Posted by: Debbie Marsh | Mar 27, 2004 7:32:21 PM
Wendy, My heart goes out to you, your son and the rest of CPT Kurth's family and military family. My son is there with the 1/26 only in Bayji. I've managed to collect a group of family members online who's soldiers are all scattered about with the 1st ID. Everyday we check in and the day we heard about the 1/18 all our hearts dropped, already..so soon, we've lost someone. Please know you have a whole family grieving and praying for you and your little boy. You will be in my prayers. Pam Proud Army Mom of SPC Adam
Posted by: Pamela Goodwill | Mar 28, 2004 7:20:40 PM
I worry daily about my husband at Lancer and I have many more long nights ahead of me. I seldom hear from him and for never more than a moment or two at a time. I have recently heard of a casualty of one of our friends but have not had it confirmed. I pray for the day that I don't have to wake up and look at a casualties list to know if our friends and my husband are alright. God speed to you all and we hope you all return safe.
Posted by: KFisher | Apr 11, 2004 12:33:16 PM
My son PFC Chris Lonergan is in the HQ Platoon of a Battery at Camp Lancer, Iraq. Spent his first two months of 'permanent post' at Baumholder before you all went South to Kuwait. We talk to him often, and I am continuously encouraged by his reports. Sounds like you NCO's in particular have shown courage and determination in making Lancer a model firebase.
Please let him know that we are following all of you from this blog and that we're praying for all of you every day. You are the best of America and we will not forget the great sacrifices you are making!
Posted by: Mark Lonergan | May 3, 2004 12:51:35 AM
as a relative of hans it was quite an honor to hear Lt. Alex Haseley speak in Columbus at my school for veterans day. his speech about hans was one of the most moving things i've ever heard. He came to wisconsin from georgia on his own r&r time to speak about him... God Bless you Lt. Haseley, and all soldiers who are fighting for, or have fought for our freedom.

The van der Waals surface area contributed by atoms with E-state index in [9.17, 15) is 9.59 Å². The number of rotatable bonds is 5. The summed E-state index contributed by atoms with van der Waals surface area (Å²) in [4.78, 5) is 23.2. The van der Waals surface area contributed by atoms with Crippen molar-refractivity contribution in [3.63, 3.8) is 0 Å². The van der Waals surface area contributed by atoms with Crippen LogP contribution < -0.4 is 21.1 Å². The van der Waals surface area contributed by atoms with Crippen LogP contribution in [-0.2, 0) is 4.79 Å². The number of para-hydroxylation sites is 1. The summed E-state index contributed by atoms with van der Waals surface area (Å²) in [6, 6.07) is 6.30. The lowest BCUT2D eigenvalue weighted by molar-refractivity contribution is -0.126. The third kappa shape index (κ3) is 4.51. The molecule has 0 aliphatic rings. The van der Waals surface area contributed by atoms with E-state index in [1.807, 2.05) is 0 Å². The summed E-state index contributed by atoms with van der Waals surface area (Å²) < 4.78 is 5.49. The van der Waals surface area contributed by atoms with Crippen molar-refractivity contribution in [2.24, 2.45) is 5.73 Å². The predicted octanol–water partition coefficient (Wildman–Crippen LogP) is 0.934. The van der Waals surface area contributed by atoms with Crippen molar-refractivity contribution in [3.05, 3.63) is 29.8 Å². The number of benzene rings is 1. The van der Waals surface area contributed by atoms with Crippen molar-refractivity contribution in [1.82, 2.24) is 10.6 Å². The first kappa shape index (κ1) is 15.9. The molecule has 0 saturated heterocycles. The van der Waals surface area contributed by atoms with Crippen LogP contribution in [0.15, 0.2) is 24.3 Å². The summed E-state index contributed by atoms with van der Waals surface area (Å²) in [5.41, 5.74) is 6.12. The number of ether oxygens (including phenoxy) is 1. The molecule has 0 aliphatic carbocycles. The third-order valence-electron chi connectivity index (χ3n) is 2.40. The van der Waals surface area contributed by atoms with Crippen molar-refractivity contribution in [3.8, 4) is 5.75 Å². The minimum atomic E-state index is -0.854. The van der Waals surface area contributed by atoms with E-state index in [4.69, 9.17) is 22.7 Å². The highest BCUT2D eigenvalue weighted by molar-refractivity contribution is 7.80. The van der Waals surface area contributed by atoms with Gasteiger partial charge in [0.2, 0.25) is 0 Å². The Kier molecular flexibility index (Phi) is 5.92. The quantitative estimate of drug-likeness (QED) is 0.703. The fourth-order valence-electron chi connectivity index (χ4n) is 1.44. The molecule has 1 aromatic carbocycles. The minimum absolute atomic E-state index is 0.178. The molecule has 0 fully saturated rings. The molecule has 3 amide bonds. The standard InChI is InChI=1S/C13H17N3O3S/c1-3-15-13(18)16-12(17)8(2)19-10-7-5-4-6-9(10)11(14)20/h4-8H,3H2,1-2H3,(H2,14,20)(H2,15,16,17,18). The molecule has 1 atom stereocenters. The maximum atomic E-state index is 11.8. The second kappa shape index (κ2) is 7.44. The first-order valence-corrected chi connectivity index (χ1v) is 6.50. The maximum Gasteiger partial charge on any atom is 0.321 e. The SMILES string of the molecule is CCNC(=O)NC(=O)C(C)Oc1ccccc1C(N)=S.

Posted by: | Nov 12, 2004 8:07:54 PM
HEY JUST WANTED TO SAY CAPT. KURTHS DRIVER WAS MY BROTHER MY YOUNGEST HE WAS NO MUSLCE SKILL OR FINEST BUT ALL HEART IAM HIS OLDEST BROTHER EX- INFANTRY AND A CURRENT COUNTY POLICE OFFICER I THANK ALL WHO GAVE AID AS HIS COMMANDER AND JASON GAVE THEIR LIVES ON THAT DAY. I MISS YOU JASON
Posted by: THOMAS | Apr 19, 2005 1:24:25 AM
I met Hans while he was a Cadet at West Point. That was in 1995. I met him at Nwk Airport and returned him to the Academy after he had gone home to visit his family one Christmas.
He was a wonderful young man, and always brought warmth to his conversations with me. I would stob by his window on the first floor of Eisenhower Barracks and drop him and his roomate off food supplies and snacks from time to time.
God bless his memory and the wonderful family he came from.
Brian J. Figueroa, Major
Nanuet, New York 10954
Posted by: Major Brian J. Figueroa | Mar 25, 2008 1:41:04 PM